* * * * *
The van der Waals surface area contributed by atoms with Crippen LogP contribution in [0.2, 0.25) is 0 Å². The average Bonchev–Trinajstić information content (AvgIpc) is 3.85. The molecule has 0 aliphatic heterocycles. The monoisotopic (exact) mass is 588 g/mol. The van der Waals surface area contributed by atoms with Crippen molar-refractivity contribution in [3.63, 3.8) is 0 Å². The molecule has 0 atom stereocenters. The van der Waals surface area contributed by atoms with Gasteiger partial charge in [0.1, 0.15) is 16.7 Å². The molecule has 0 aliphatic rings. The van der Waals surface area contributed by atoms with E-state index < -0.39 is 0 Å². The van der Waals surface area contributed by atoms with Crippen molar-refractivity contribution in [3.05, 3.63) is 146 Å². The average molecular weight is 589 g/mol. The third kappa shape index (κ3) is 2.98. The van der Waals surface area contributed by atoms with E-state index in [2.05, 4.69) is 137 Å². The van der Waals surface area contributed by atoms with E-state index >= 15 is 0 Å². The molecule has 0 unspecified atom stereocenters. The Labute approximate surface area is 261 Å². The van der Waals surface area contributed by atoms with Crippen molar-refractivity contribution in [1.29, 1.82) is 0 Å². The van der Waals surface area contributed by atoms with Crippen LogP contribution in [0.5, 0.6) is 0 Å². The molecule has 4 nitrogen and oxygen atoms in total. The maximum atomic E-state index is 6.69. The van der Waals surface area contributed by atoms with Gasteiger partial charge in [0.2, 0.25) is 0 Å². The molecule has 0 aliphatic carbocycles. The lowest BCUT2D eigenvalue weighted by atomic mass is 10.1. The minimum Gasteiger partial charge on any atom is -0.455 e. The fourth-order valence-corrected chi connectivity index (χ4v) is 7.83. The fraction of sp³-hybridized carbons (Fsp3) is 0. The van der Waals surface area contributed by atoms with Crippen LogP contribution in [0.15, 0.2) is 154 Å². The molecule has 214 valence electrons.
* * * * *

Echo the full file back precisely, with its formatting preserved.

The van der Waals surface area contributed by atoms with Crippen LogP contribution in [0.2, 0.25) is 0 Å². The average Bonchev–Trinajstić information content (AvgIpc) is 3.85. The molecule has 0 aliphatic heterocycles. The monoisotopic (exact) mass is 588 g/mol. The van der Waals surface area contributed by atoms with Crippen molar-refractivity contribution in [3.63, 3.8) is 0 Å². The molecule has 0 atom stereocenters. The van der Waals surface area contributed by atoms with Gasteiger partial charge in [0.1, 0.15) is 16.7 Å². The molecule has 0 aliphatic rings. The van der Waals surface area contributed by atoms with E-state index < -0.39 is 0 Å². The van der Waals surface area contributed by atoms with Crippen molar-refractivity contribution in [3.05, 3.63) is 146 Å². The average molecular weight is 589 g/mol. The third kappa shape index (κ3) is 2.98. The van der Waals surface area contributed by atoms with E-state index in [2.05, 4.69) is 137 Å². The van der Waals surface area contributed by atoms with E-state index >= 15 is 0 Å². The molecule has 0 unspecified atom stereocenters. The Labute approximate surface area is 261 Å². The van der Waals surface area contributed by atoms with Crippen molar-refractivity contribution in [1.29, 1.82) is 0 Å². The van der Waals surface area contributed by atoms with Crippen LogP contribution in [0.5, 0.6) is 0 Å². The molecule has 4 nitrogen and oxygen atoms in total. The maximum atomic E-state index is 6.69. The van der Waals surface area contributed by atoms with Gasteiger partial charge in [0.2, 0.25) is 0 Å². The molecule has 0 aliphatic carbocycles. The lowest BCUT2D eigenvalue weighted by atomic mass is 10.1. The minimum Gasteiger partial charge on any atom is -0.455 e. The fourth-order valence-corrected chi connectivity index (χ4v) is 7.83. The fraction of sp³-hybridized carbons (Fsp3) is 0. The van der Waals surface area contributed by atoms with Crippen LogP contribution in [0.15, 0.2) is 154 Å². The molecule has 214 valence electrons.